Arizona offers endless views from all over the state. This is one of my favorites. In the distance you can see the Rincon mountain range east of Tucson. Because of the shape of the range it was named Rincon, which means “corner” in Spanish
A family of deer joined us on the morning hike. I was unable to capture baby deer as he bounced off but mom was close behind on the trail. They made their way down to the wash. So cool and our hikers from Toronto loved it!
Nothing like heading up to a nice cool spot to reflect on life and be greeted with such peacefulness. Sunset over the Tucson valley in our pine forest with a splash of moon just before the stars come alive!
A herd of javelina crossed our path on the morning hike today. Frequently called ‘wild boar or pigs’ javelina are actually a collard peccary. Originating in South America, they are found in Arizona, New Mexico and Texas.
One of the best kept secrets of southern Arizona are the Chiricahua mountains located southeast of Tucson on the New Mexico border. Rising from lush green farmland, the mountains rise up several thousand feet, transitioning through oak and pine forests before reaching Chiricahua Peak at 9759 ft.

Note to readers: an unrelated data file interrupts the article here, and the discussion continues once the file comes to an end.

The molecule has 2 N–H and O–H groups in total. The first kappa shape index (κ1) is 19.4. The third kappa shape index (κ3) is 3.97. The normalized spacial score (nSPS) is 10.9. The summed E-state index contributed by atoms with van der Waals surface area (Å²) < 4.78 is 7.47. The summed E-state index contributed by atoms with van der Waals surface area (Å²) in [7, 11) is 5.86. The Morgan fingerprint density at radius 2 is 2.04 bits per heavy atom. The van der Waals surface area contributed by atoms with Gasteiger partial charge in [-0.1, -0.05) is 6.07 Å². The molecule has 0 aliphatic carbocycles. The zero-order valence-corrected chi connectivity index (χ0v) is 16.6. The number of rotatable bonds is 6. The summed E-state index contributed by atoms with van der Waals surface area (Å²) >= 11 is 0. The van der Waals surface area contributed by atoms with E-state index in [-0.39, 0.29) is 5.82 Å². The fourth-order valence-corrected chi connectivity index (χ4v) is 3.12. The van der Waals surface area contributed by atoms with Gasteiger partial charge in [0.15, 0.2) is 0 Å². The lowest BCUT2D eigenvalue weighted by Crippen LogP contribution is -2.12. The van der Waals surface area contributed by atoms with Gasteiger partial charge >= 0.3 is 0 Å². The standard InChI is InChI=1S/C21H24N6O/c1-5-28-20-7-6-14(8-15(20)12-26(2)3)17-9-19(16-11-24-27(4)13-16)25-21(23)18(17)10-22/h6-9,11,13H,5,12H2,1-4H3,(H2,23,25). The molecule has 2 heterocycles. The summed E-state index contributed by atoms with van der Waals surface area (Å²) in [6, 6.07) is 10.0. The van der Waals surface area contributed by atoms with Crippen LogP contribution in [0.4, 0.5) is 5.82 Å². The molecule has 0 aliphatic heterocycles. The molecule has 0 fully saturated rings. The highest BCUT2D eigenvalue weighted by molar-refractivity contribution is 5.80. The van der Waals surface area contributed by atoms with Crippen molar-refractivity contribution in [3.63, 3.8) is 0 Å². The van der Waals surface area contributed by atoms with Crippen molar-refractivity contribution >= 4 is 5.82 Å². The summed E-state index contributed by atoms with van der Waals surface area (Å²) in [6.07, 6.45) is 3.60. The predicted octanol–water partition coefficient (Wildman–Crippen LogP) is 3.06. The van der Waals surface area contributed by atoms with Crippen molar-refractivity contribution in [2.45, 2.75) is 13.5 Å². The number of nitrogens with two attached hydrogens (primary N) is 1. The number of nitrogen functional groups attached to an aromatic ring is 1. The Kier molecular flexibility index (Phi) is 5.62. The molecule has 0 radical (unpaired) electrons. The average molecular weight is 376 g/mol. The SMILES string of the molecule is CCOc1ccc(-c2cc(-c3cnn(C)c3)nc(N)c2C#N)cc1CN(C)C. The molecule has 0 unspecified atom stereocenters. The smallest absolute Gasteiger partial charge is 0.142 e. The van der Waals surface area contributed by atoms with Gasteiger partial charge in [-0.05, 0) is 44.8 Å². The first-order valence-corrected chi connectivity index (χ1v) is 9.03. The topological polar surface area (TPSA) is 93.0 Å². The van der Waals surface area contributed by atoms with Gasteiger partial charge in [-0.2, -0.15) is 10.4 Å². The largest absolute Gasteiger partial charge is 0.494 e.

Unlike in much of Arizona, year round streams meander their way through various valleys and watersheds, making this range a literal oasis for flora and fauna, with many rare species residing within.
With backpacking being popular, campgrounds abound within the mountains; two common sites being the Rustler Park campground at around 8400 ft and another being the Sunny Flats campground at 5200 ft. Both are vehicle accessible and have restrooms.
While you stay in the Chiricahuas, take advantage of the town of Portal, located on the eastern portion of the range, and the Chiricahua National Monument for excursions.